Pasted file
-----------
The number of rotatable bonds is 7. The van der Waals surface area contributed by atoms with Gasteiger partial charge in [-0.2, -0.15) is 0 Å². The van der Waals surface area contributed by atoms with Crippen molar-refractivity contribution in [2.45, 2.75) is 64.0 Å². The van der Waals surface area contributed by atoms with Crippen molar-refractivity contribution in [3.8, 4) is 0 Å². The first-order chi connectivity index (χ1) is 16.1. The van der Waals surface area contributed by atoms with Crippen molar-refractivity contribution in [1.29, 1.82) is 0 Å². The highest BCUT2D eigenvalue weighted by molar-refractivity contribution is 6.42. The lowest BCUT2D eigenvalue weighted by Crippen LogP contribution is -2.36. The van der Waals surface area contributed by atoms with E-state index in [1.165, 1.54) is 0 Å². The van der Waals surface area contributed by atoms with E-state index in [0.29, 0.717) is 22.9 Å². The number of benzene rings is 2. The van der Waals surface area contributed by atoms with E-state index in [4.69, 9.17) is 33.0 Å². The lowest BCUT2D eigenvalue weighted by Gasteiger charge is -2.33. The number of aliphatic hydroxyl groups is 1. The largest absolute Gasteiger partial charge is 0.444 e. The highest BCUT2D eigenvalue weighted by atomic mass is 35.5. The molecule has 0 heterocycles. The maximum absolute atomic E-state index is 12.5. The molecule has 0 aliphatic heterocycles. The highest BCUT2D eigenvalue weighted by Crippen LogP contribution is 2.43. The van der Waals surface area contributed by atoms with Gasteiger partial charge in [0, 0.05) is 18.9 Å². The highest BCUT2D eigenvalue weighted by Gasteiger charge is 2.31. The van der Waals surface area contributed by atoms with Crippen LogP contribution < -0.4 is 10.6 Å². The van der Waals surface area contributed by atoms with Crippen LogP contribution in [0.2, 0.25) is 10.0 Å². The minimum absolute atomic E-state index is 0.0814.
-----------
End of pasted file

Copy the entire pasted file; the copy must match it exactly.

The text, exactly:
The number of rotatable bonds is 7. The van der Waals surface area contributed by atoms with Gasteiger partial charge in [-0.2, -0.15) is 0 Å². The van der Waals surface area contributed by atoms with Crippen molar-refractivity contribution in [2.45, 2.75) is 64.0 Å². The van der Waals surface area contributed by atoms with Crippen molar-refractivity contribution in [3.8, 4) is 0 Å². The first-order chi connectivity index (χ1) is 16.1. The van der Waals surface area contributed by atoms with Crippen molar-refractivity contribution in [1.29, 1.82) is 0 Å². The highest BCUT2D eigenvalue weighted by molar-refractivity contribution is 6.42. The lowest BCUT2D eigenvalue weighted by Crippen LogP contribution is -2.36. The van der Waals surface area contributed by atoms with E-state index in [1.165, 1.54) is 0 Å². The van der Waals surface area contributed by atoms with E-state index in [0.29, 0.717) is 22.9 Å². The number of benzene rings is 2. The van der Waals surface area contributed by atoms with E-state index in [4.69, 9.17) is 33.0 Å². The lowest BCUT2D eigenvalue weighted by Gasteiger charge is -2.33. The number of aliphatic hydroxyl groups is 1. The largest absolute Gasteiger partial charge is 0.444 e. The highest BCUT2D eigenvalue weighted by atomic mass is 35.5. The molecule has 0 heterocycles. The maximum absolute atomic E-state index is 12.5. The molecule has 0 aliphatic heterocycles. The highest BCUT2D eigenvalue weighted by Crippen LogP contribution is 2.43. The van der Waals surface area contributed by atoms with Gasteiger partial charge in [0, 0.05) is 18.9 Å². The highest BCUT2D eigenvalue weighted by Gasteiger charge is 2.31. The van der Waals surface area contributed by atoms with Crippen LogP contribution < -0.4 is 10.6 Å². The van der Waals surface area contributed by atoms with Crippen LogP contribution in [0.2, 0.25) is 10.0 Å². The minimum absolute atomic E-state index is 0.0814.